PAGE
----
In the past month, the world has been gripped by a series of maths and logic puzzles that were originally set for children.
First came the parked car puzzle which was set as a test for primary school children in Hong Kong but many adults still found tricky to solve. Then came Cheryl's birthday, set for 15 to 16-year-olds in Singapore but seemingly impossible for anyone to solve. And finally this week came the rod and string conundrum which stumped 96 per cent of top maths students in the US when it first appeared back in the 1990s.
Because all have proved so popular, and many of you seem to have already solved the original three, we've pored through the records to find eight more puzzles to leave you chewing your pencil and pulling out your hair.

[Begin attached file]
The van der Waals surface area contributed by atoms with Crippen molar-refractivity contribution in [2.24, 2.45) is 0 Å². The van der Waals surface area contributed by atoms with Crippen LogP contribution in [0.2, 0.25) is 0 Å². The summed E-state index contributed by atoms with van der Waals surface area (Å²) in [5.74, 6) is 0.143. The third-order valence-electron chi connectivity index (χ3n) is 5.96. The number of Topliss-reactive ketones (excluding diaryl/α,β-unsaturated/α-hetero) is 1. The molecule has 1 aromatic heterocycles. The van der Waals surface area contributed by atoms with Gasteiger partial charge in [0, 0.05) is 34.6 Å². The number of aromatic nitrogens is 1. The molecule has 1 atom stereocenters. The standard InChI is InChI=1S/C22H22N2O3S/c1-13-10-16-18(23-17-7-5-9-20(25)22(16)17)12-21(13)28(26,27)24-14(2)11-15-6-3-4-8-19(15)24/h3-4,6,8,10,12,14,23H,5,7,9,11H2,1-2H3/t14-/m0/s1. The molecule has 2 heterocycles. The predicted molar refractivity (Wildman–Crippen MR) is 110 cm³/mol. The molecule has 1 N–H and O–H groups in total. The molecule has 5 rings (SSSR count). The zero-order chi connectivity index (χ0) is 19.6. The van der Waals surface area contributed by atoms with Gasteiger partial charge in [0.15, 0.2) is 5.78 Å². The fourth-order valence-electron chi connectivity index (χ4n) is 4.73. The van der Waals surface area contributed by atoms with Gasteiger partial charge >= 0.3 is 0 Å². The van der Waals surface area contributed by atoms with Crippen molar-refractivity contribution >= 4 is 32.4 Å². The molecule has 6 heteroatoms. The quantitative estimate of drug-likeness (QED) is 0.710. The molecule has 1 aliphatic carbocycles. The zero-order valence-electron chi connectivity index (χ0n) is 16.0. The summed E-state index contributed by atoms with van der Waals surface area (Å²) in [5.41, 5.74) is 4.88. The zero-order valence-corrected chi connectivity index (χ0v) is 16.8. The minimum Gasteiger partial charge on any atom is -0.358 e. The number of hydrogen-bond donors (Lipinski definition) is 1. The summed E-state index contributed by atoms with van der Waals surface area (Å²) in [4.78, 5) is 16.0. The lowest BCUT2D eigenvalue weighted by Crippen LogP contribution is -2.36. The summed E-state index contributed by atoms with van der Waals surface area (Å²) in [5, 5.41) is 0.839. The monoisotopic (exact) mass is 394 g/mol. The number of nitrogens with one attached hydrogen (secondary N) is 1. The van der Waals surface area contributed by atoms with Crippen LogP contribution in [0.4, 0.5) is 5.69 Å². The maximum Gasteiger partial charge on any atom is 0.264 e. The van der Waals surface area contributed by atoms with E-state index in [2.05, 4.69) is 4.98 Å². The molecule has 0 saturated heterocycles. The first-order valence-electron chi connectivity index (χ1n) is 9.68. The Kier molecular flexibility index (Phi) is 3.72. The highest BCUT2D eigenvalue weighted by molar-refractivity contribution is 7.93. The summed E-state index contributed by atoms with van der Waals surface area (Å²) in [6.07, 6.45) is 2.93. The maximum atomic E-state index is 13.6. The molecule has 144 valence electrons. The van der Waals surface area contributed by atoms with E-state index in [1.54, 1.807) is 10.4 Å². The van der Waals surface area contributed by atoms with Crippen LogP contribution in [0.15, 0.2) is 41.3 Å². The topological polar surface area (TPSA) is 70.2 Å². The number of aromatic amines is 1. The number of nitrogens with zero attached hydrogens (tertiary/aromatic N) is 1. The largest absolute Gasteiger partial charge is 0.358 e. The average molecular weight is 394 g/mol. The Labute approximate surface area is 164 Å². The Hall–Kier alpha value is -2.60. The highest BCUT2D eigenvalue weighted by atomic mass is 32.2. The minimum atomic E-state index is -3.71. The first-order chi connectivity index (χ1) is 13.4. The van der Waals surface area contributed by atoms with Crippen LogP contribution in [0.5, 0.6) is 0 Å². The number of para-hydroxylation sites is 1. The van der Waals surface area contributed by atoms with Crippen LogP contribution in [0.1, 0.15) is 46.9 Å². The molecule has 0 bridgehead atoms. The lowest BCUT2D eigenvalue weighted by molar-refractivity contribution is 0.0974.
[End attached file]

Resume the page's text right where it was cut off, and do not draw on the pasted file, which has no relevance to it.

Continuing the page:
Let us know how you get on...
1. How to beat Roger Federer at Wimbledon
Thanks to a set of temporary magical powers you are in the final of the Wimbledon tennis championships up against seven-time winner Roger Federer. Your powers cannot last for the whole match and you must therefore choose the optimum time for them to run out. What is the score that gives you the maximum chance of winning?
You must rearrange these matchsticks so that the olive (that's the thing in the middle) is removed from the Martini glass. The olive must not be touched and you are only allowed to move two of the matchsticks. The Martini glass can be turned onto its left or right side, or even upside down, but must remain in the exact same shape.
None of the below images are the solution because the olive is still inside the glass or because the glass has taken a different form.